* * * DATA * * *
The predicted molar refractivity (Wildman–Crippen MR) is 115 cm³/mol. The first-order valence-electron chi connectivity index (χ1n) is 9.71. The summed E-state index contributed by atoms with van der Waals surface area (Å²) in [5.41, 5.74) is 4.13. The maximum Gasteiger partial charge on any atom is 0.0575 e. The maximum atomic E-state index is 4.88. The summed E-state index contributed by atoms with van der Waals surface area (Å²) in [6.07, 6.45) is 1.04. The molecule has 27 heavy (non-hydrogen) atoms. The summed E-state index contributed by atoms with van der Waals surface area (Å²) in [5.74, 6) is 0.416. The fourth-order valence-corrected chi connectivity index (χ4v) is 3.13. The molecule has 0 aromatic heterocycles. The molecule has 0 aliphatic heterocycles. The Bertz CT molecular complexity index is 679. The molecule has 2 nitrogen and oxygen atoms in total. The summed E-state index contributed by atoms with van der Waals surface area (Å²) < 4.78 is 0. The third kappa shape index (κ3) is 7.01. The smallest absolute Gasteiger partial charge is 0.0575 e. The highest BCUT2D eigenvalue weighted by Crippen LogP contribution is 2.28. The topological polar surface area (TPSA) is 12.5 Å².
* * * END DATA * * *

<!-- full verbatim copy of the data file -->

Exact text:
The predicted molar refractivity (Wildman–Crippen MR) is 115 cm³/mol. The first-order valence-electron chi connectivity index (χ1n) is 9.71. The summed E-state index contributed by atoms with van der Waals surface area (Å²) in [5.41, 5.74) is 4.13. The maximum Gasteiger partial charge on any atom is 0.0575 e. The maximum atomic E-state index is 4.88. The summed E-state index contributed by atoms with van der Waals surface area (Å²) in [6.07, 6.45) is 1.04. The molecule has 27 heavy (non-hydrogen) atoms. The summed E-state index contributed by atoms with van der Waals surface area (Å²) in [5.74, 6) is 0.416. The fourth-order valence-corrected chi connectivity index (χ4v) is 3.13. The molecule has 0 aromatic heterocycles. The molecule has 0 aliphatic heterocycles. The Bertz CT molecular complexity index is 679. The molecule has 2 nitrogen and oxygen atoms in total. The summed E-state index contributed by atoms with van der Waals surface area (Å²) < 4.78 is 0. The third kappa shape index (κ3) is 7.01. The smallest absolute Gasteiger partial charge is 0.0575 e. The highest BCUT2D eigenvalue weighted by Crippen LogP contribution is 2.28. The topological polar surface area (TPSA) is 12.5 Å².